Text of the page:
Saskatchewan family. elder claims he was abused and racially discriminated against by staff at Regina General Hospital
The family of a Kawacatoose First Nation elder say he was abused by staff at Regina General Hospital on September 30 and the 77-year-old endured racism and abuse at the hospital for the past 14 years.
Thomas Favel was surrounded by family, friends and Federation of Sovereign Indigenous Nations (FSIN) leader Bobby Cameron at the First Nations University of Canada on Tuesday morning. It was there, in front of his relatives and multiple members of the media, that Favel showed off a large bruise on the inside of his right arm.
This bruise, according to several photos taken by Favel’s family, is among many on his body.
Favel said he received the notes while restrained by nurses at Regina General Hospital. He says he doesn’t understand why he was tied tightly.
Favel suffers from kidney failure and, in late September, was seeking treatment for pneumonia, along with his regular dialysis treatments.
He said he was sleeping when he was shaken by nurses who were « pushing » him.
« She pushed me away and this guy I didn’t see was on top of me and slammed me down on the bed, » Favel said Tuesday, his wife Verna by his side.
Favel and his family claim to have received conflicting explanations for the restraint. They said they were told he had been overpowered for being « delirious » or for trying to run away from the hospital.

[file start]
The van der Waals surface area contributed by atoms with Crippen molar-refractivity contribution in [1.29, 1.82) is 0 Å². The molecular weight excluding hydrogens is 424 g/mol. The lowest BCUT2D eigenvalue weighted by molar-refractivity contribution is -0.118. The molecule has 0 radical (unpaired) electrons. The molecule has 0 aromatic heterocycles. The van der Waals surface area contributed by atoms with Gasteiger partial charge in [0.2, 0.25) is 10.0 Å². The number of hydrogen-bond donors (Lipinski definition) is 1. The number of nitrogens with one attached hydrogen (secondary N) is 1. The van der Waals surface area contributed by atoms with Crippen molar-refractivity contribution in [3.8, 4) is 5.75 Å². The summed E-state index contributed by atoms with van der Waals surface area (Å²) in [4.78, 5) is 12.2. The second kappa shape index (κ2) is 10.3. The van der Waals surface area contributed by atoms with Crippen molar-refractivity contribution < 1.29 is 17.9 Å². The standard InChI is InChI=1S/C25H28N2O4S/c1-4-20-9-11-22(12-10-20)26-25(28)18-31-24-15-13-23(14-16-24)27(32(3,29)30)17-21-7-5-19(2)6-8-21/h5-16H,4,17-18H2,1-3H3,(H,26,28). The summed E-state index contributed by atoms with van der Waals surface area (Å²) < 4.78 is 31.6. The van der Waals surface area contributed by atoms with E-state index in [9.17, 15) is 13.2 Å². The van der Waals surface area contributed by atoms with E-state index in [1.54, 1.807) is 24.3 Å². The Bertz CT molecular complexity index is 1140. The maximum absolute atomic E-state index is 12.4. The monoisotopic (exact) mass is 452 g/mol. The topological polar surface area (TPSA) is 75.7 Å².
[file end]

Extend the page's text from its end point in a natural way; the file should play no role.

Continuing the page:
« When I walked in, they told me he almost fell. So they held him down for his own safety. But how can you get out like that if it’s for your safety? » said Ann Ewenin, Favel’s daughter.
In an emailed statement to CBC, the Saskatchewan Health Authority said it was sorry to hear the concerns raised by this family. He said he would investigate any medical and safety issues and speak to the family.
The health authority also said it plans to cooperate with the Regina Police Department’s investigation.
Family allege pattern of abuse
Favel’s family said the quality of the 77-year-old’s healthcare had deteriorated since May. They said he was no longer allowed to see his long-time medical specialist, due to a change in hospital policy.
« I don’t think the hospital has the right to choose my doctor, » Favel said.
His family said that on many occasions Favel was treated inappropriately or did not receive the quality of care he deserves, and attribute the treatment to his race.
Ewenin described his father and other Indigenous men sitting outside the nephrology unit awaiting treatment.
« [Staff] joking that it’s a chiefs and council meeting or a powwow, and all the natives are sitting outside the nephrology unit waiting for other people to arrive or leave. They make them wait because of the color of their skin, » Ewenin said.
Favel still visits Regina General Hospital three days a week for dialysis, but his family said he lives in fear of the hospital.
Favel’s family are currently trying to have their care transferred to All Nations Healing Hospital in Fort Qu’Appelle. The FSIN Health Ombudsman’s Office is currently investigating the matter.
« It’s a human rights case, it’s a racial discrimination case and it’s a medical malpractice case. For the nurses who have not been named… you are going to be named. We will find out. We’re going to get to the bottom of it all, » said FSIN Chief Bobby Cameron. The FSIN represents First Nations in Saskatchewan.
Ewenin said she contacted Saskatchewan Health Minister Paul Merriman about a meeting to discuss the situation.
« My family is outraged. He’s a senior. We don’t treat our seniors like that. I took good care of my parents to make sure we could prolong them. They are our life, they are our livelihood. bread, they are our backbone,” Ewenin said.